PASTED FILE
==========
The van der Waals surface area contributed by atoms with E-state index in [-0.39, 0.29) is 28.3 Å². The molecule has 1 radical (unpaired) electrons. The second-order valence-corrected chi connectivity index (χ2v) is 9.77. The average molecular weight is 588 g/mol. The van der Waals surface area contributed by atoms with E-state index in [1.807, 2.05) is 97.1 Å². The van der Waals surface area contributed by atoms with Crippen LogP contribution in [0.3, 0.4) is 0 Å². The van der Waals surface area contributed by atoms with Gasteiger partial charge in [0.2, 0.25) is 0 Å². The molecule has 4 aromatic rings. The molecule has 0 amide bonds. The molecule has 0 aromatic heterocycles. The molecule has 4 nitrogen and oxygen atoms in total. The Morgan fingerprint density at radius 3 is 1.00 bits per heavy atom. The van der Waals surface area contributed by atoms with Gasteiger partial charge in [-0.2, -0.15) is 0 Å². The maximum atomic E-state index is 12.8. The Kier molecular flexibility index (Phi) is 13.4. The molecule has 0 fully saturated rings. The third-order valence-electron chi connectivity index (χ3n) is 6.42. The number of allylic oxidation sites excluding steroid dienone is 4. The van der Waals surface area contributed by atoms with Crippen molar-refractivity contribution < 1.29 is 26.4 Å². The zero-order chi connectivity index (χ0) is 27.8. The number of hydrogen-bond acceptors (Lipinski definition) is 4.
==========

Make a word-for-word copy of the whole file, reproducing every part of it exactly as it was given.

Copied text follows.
The van der Waals surface area contributed by atoms with E-state index in [-0.39, 0.29) is 28.3 Å². The molecule has 1 radical (unpaired) electrons. The second-order valence-corrected chi connectivity index (χ2v) is 9.77. The average molecular weight is 588 g/mol. The van der Waals surface area contributed by atoms with E-state index in [1.807, 2.05) is 97.1 Å². The van der Waals surface area contributed by atoms with Crippen LogP contribution in [0.3, 0.4) is 0 Å². The van der Waals surface area contributed by atoms with Gasteiger partial charge in [0.2, 0.25) is 0 Å². The molecule has 4 aromatic rings. The molecule has 0 amide bonds. The molecule has 0 aromatic heterocycles. The molecule has 4 nitrogen and oxygen atoms in total. The Morgan fingerprint density at radius 3 is 1.00 bits per heavy atom. The van der Waals surface area contributed by atoms with Gasteiger partial charge in [-0.2, -0.15) is 0 Å². The maximum atomic E-state index is 12.8. The Kier molecular flexibility index (Phi) is 13.4. The molecule has 0 fully saturated rings. The third-order valence-electron chi connectivity index (χ3n) is 6.42. The number of allylic oxidation sites excluding steroid dienone is 4. The van der Waals surface area contributed by atoms with Crippen molar-refractivity contribution < 1.29 is 26.4 Å². The zero-order chi connectivity index (χ0) is 27.8. The number of hydrogen-bond acceptors (Lipinski definition) is 4.